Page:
By Gcobani Qambela
In the past years we have been reading with horror reports of not only extreme homophobia but also often the violent attacks that are levelled against homosexuals in Africa. From reading about men being named and shamed in public newspapers in Uganda, to the horrific “corrective rapes” of lesbians in our very own South Africa, it is not an understatement to say that Africa does not present an accommodating space to be openly homosexual.
A week or so ago I came across a DRUM magazine cover with headline in bold “REVEALED: CASTER IS ENGAGED!” Since a friend of mine in the United States asked me to update her on what’s happening with Caster Semenya as she was seeing ignorant and homophobic updates about Caster on her social media and didn’t understand the root of these. With reservation, I bought the magazine.
The issue, with Caster on the cover, begins by noting that when approached for comments, she told them that “My private life has nothing to do with you” but the magazine would not leave it there; the writer boldly proclaims that of course “DRUM went searching for answers [elsewhere]”.
They note the rumours circulating that she is pregnant are “unlikely” as the magazine can confirm that the 22-year-old is “madly in love” with 27-year-old Violet Ledile Raseboya, another woman. One of the “no fewer than four” sources tells DRUM that “Caster is not dating a Bafana Bafana player nor is she pregnant – that would be ridiculous. She’s with Violet and they’re lesbians” the source tells DRUM [my emphasis].
I am not interested in whether the rumours about Caster are true or whether she is/not a lesbian (for quite frankly it’s none of my business), my interest here is showing the ways in which the story was covered by DRUM magazine subtly signified not only an attachment to homophobia in line with many African countries that publicly out and shame homosexuals but also an attachment to racist sexist thinking about black women and love.
From the cover and captions like “They wear matching clothes” and “They drive matching cars” one would believe that DRUM magazine is telling a love story between two black women but upon a closer read it is clear that there are larger problematic projects at place: the first being to publicly out Caster for being a lesbian (although she has never herself expressly self-identified as a lesbian), and secondly to delegitimise friendship, love and admiration between two black women as invalid because they are allegedly homosexual.
In her book Feminism is for Everybody: Passionate Politics bell hooks reminds us that “Romantic love as most people understand it in patriarchal culture makes one unaware, renders one powerless and out of control”. She further elaborates that romantic love “within patriarchy heterosexist bonds were formed on the basis that women being the gender in touch with caring emotions would give men love, and in return men, being in touch with power and aggression, would provide and protect”. [My emphasis] At the soul of this relationship therefore is domination, but hooks correctly notes that “Love can never take root in a relationship based on domination and coercion.”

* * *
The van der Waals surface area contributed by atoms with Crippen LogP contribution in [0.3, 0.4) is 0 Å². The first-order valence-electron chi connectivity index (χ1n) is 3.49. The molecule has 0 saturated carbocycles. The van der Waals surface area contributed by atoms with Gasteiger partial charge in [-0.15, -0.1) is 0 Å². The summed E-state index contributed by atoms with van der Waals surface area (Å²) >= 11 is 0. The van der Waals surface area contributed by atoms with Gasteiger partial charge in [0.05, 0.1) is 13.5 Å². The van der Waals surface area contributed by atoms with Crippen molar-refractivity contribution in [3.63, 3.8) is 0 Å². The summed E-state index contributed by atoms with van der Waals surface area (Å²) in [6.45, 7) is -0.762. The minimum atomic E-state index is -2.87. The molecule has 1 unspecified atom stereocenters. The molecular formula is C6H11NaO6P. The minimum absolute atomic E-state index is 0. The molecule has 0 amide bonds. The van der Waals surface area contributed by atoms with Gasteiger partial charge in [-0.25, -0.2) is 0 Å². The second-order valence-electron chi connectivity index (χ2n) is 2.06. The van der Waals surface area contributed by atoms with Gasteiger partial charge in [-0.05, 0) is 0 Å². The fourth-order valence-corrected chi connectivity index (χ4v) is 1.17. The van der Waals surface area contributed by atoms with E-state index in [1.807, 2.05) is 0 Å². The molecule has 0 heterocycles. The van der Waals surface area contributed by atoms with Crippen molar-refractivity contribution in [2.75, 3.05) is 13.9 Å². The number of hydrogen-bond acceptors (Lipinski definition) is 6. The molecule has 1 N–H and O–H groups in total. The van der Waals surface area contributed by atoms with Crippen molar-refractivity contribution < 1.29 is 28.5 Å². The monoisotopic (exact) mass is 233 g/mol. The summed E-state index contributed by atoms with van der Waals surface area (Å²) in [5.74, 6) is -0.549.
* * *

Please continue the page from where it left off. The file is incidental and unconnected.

Homosexual relationships, whether they are between males or females interrupt this pattern of relations in patriarchal relationships for they present a new site for contestation where individuals of the same sex can challenge the patriarchal arrangement by daring to love each other. Hooks contends that the degree to which one can measure if lesbian partnerships are good or better than heterosexual bonds is “usually determined not by both parties being of the same sex but by the extent of their commitment to breaking with notions of romance and partnership informed by a culture of domination’s sadomasochist assumption that in every relationship there is a dominant and a submissive party”.
The magazine notes “Caster and Violet share a long friendship. Back in 2009 when DRUM did a makeover cover shoot with the star after the World Championships, Violet was there to “support” her [my emphasis]. Caster at this magazine shoot introduced Violet as a “friend”. Violet further expanded that Caster was “a role model. She inspires all of us because she accepts herself. We all admire her”; and when asked on her personal Facebook page (cited by DRUM) whether she and Caster are dating or not, she responded no but that ‘ra ratana’ (‘we love each other’).
DRUM’s story about Caster and its subsequent revelations about Caster reveal a magazine determined to out Caster to the world as lesbian than to tell a story of love and celebration. According to DRUM common occurrences in most young people’s lives like Violet having lots of pictures of her and Caster on her Facebook page and speaking at her 21st birthday party are clear signs of “a couple that is not afraid to express closeness”.
While the magazine concludes that “at the time of going to print, Caster would not comment on their relationship. She ended any hope of shedding more light on the matter when she said “are you interested in my life or my athletics? We’re not doing interviews at the moment”. Reading the article it becomes clear to me that regardless of whatever comment Caster would have offered to the magazine, the main focus was to expose her out into the open for her sexuality.
This is incredibly disturbing to me, especially for a magazine that reaches into the heart of South Africans. The story merely perpetuates the othering of Caster Semenya based on her gender and continues to scandalise homosexuality. We all know Caster’s history and the stigmatisation and humiliation that she has been subjected to already in her 22 years. Two young black women who clearly love and respect each other are delegitimised simply because they are lesbians. Caster and Violet are doing the work of love, and it is irrelevant whether they are lesbian women or not.
Gcobani Qambela is an AngloGold Ashanti (2011) One Young World Ambassador.